Hotel Chain Settles, $20K Fine, For Alleged ADA Violation Over Seeing-Eye Dog

October 2, 2012 - 12:41 PM

dog

Guide dog. (AP)

(CNSNews.com) – A hotel chain was fined $20,000 for allegedly violating the Americans with Disabilities Act (ADA) because it reportedly refused to allow a blind person with a service dog rent a room at its facility more than three years ago.

Microtel Inns and Suites agreed to settle with the U.S. Justice Department even though they denied allegations that they discriminated against Michael Turner, a Tennessee blind man, on Aug. 10, 2009.

The agreement, released on Sept. 12, states that the company chose to settle to avoid a legal battle.  “Microtel denies that it or its agents have violated the ADA and does not admit to any of the allegations made by the Complainant or the United States,” it said.

“However, in the interest of resolving the United States’ investigation without litigation, the parties have agreed to resolve this matter as set forth without adjudication of any factual or legal disputes,” reads the settlement.

The Justice Department claimed that Turner, his wife, and three children were turned away from a Microtel Inn and told to go elsewhere after a hotel worker thought his seeing-eye dog was a pet – pets are not allowed at that particular motel.

The settlement states that Turner had called ahead of time, informing the motel he would be arriving with his service dog.

“Upon arrival, the desk clerk told the Complainant [Turner] that pets were not allowed at the motel,” reads the settlement agreement.  “Complainant explained that he is blind and that his animal was a seeing-eye dog, but the clerk refused to rent Complainant a room.”

“She informed Complainant that his dog was not allowed on the premises and that he should go to the motel across the road, which the clerk claimed had the same ownership as the Microtel Inn and allowed ‘pets,’” the settlement continued.  “When Complainant insisted that he had a right to stay at the motel with his service animal, the desk clerk called 911 and asked that police be sent to remove Complainant and his family from the premises.”  Microtel denies that it treated Turner unfairly.

microtel

A bedroom at a Microtel Inn. (AP)

The government sided with Turner, and is forcing the motel chain to pay a $20,000 penalty in four installments, train its employees according to ADA guidelines, and post a sign that reads “Service Animals Welcome.”

Turner filed a complaint with the Justice Department with the help of the Disability Law and Advocacy Center of Tennessee, according to News Channel 5 of Nashville.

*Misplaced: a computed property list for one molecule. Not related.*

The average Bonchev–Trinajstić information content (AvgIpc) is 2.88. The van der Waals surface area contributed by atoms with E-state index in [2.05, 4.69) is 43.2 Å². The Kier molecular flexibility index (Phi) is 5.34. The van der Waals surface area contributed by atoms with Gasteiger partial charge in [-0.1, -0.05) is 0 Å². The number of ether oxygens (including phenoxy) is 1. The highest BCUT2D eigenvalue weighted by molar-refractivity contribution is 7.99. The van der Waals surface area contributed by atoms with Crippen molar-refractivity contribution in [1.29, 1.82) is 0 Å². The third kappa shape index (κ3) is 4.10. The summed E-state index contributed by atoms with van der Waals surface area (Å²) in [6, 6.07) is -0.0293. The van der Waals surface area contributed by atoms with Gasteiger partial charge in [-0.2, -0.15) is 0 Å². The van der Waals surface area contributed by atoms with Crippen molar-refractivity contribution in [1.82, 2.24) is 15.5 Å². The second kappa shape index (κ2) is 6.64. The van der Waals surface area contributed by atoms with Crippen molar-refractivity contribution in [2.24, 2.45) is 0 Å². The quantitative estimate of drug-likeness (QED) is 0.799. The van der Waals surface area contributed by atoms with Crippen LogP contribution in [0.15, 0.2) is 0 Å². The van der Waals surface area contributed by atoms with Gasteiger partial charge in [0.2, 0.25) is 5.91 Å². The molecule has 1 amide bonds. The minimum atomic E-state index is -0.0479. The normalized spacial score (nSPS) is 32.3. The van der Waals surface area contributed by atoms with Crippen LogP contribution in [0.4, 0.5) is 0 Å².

The Center, which advises people with disabilities, also helped Turner file a civil case against the hotel clerk, Becky Jo McHughes, though the results were not as lucrative. McHughes was slapped with a $50 fine for a misdemeanor.

"It was about principle," Turner said when the civil case concluded in September 2010. "And about my personal civil rights. It's never been about the money. It's about the principle, and what I stand for."

Now the Microtel company must adopt a service animal policy for all its hotels, and train its employees within 90 days.  The training must be conducted by an independent third party who is “knowledgeable regarding the requirements of title III of the ADA and approved by the United States,” according to the settlement.

“The person who conducts each training session will provide a written certification stating the date on which training was provided and the name of each person who attended and completed each such training,” reads the agreement.

The Justice Department has also given strict instructions for a sign they must now display:  “Within ten (10) days of the Effective Date of this Agreement, Microtel shall post, maintain, and refresh, as necessary, a sign, printed in dark bold letters, in a font twenty-six (26) points or larger in size, on a contrasting white background, stating ‘Service Animals Welcome’ that shall be conspicuously located in an area of the Microtel Inn where it can be easily seen and read by members of the public.”

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A minature horse service animal, now included in the ADA guidelines for accessible design. (AP)

The agreement defines a service animal as “any dog that is individually trained to do work or perform tasks for individuals with disabilities, including a physical, sensory, psychiatric, intellectual, or other mental disability.”

The settlement only mentions service animals that are dogs. However, as CNSNews.com previously reported, miniature horses were added to the ADA guidelines for accessible design earlier this year.  Both policies instruct that a service animal, whether a horse or dog, may be denied entry if it is not housebroken.

The Justice Department also gives specific instructions to Microtel on how to approach a person with a disability.

Only if necessary, workers are ordered to ask one of two questions to determine if the person is disabled, being, “Is the dog a service animal required because of a disability?” and “What work or task has the dog been trained to perform?”

Finally, Microtel employees must vow the following:  “We will not ask an individual questions about his or her disability. We will not ask an individual to show a license, certification, or special ID card as proof of their animal's training. We will not ask an individual with a service animal to use a specific entrance or exit in the inn. We must permit service animals to accompany individuals with disabilities to all areas of our inn normally used by guests or other members of the public and will treat individuals with service animals with the same courtesy and respect that Microtel Inns & Suites affords to all of our customers.”